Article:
I read on my "Evidence of Liability Insurance card" issued by Geico in California, US:

What to do at the time of an accident: […] Do not reveal the limits of your liability coverage to anyone.

Why does Geico ask me not to reveal the limits of my liability coverage in case of a car accident, and should I follow that advice?

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  • 12
    This should belong in Law, it has to do with the tactics of the legal process and lawyering.
    – user71659
    Commented Dec 31, 2018 at 2:15
  • @user71659 thanks, I wasn't sure which website was the most suitable for this question, I am okay with migrating the question of there if that's on topic on law.se Commented Dec 31, 2018 at 2:16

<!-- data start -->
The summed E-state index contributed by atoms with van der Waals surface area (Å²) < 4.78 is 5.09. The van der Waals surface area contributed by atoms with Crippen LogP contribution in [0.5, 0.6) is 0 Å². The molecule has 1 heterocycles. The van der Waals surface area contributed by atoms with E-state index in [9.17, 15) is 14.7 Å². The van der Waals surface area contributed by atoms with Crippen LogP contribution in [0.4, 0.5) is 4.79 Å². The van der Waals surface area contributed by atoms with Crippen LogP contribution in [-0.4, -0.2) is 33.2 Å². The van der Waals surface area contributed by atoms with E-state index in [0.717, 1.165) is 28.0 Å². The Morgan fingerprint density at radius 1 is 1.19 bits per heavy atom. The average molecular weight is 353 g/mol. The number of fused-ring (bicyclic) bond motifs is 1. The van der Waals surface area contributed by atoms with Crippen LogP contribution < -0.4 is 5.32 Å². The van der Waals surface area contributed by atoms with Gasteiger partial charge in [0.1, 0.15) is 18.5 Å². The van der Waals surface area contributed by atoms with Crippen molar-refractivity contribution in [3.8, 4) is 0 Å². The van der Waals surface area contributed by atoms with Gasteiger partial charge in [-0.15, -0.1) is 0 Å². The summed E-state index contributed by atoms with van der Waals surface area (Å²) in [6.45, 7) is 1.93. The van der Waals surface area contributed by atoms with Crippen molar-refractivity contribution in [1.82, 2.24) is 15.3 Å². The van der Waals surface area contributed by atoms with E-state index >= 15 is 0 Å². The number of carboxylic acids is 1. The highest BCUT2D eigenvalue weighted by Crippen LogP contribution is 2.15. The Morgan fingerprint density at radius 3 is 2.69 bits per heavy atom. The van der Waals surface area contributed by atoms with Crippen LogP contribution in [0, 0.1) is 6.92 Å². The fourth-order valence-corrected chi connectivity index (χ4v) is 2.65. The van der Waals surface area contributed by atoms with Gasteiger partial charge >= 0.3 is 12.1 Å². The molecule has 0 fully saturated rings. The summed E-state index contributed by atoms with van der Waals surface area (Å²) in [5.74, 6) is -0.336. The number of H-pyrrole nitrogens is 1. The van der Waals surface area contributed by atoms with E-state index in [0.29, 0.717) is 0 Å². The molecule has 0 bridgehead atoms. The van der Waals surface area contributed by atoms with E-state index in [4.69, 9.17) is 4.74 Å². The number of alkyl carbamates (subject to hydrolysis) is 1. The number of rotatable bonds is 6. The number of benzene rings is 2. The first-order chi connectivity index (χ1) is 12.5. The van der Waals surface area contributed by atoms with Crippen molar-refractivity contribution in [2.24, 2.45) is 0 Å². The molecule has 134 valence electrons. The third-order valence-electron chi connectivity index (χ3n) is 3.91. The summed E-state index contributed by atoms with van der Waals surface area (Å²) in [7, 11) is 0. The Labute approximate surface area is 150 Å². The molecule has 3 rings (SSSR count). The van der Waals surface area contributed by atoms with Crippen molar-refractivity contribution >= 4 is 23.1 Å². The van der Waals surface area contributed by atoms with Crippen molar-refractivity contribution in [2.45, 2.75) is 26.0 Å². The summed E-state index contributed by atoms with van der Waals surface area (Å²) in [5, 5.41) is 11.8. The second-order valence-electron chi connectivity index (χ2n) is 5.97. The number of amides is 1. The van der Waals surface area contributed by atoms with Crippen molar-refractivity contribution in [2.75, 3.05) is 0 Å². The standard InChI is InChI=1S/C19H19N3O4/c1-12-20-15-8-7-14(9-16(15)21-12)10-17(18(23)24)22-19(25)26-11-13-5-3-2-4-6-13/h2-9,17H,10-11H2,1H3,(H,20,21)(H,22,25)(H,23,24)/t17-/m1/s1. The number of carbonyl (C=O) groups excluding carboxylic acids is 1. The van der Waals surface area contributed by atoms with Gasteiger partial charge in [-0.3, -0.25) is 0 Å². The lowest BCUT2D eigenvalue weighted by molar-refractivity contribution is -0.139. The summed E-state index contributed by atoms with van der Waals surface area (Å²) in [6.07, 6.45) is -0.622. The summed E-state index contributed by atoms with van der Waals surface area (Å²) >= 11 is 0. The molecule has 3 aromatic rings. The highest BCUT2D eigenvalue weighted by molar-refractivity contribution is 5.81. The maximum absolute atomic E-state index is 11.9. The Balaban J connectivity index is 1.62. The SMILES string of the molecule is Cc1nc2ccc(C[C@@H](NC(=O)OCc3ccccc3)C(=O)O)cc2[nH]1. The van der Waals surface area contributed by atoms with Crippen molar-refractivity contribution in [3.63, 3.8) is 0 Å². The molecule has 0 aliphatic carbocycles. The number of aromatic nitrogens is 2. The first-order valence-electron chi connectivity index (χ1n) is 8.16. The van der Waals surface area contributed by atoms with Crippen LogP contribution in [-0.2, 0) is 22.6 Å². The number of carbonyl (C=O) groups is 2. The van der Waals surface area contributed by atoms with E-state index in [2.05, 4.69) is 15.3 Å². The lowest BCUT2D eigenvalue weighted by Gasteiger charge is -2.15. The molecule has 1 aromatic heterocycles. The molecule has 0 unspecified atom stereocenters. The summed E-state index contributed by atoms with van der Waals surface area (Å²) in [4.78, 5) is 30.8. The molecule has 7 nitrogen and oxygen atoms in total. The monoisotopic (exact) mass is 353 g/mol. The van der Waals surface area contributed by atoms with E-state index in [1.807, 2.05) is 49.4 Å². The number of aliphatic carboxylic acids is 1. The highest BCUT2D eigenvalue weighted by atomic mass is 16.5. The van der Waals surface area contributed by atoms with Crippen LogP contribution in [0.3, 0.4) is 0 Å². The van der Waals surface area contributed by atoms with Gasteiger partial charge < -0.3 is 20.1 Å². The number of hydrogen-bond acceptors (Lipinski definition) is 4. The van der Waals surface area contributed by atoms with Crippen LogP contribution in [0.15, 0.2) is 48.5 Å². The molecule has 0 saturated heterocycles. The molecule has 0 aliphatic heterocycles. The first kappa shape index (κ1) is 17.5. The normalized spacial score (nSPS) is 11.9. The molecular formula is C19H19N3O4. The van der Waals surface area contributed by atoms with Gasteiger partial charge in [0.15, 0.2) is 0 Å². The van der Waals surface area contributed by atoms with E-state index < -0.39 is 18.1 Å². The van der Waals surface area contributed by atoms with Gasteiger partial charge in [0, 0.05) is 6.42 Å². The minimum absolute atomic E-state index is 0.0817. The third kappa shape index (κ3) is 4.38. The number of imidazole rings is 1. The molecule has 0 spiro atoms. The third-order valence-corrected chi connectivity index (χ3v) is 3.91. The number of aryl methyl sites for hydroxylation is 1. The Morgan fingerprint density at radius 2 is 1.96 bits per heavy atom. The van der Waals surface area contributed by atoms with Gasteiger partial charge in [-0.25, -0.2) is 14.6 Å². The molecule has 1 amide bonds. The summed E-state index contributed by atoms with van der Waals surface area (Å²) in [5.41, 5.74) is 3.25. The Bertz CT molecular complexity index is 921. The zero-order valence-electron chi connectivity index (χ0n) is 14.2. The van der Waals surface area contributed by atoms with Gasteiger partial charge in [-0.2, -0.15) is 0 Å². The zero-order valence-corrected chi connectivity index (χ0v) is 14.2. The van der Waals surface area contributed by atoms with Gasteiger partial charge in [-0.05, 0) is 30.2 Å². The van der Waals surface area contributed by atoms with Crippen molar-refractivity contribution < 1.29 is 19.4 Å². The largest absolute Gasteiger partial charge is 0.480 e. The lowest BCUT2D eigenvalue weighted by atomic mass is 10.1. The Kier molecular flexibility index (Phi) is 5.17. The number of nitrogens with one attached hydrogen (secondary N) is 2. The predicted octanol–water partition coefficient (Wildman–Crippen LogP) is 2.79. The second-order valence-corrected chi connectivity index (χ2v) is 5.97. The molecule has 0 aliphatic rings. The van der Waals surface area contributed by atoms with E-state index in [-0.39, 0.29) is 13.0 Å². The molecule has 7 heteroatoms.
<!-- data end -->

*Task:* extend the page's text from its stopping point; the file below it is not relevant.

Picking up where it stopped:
• I’m voting to close this question because SE says it's too late to request migration
    – keshlam
    Commented Mar 8, 2023 at 23:32

6 Answers 6


Negotiation 101, never be the first to say a number.

You tell them you have a $300,000 limit and magically they want $300,000. Alternatively, they may just assume you carry the minimum.

  • 4
    If you actually do have the minimum, could it hurt you to say that? Also, with a high limit, who is likely to fudge the severity of the injury -- the plaintiff, their doctor, or both? Aren't they taking a huge risk that if the suit fails (the insurance company successfully defends itself against the falsely inflated injury claim), they'll be deep in medical debt (plaintiff) or not get paid for their services (doctor)?
    – nanoman
    Commented Dec 31, 2018 at 3:26
  • 3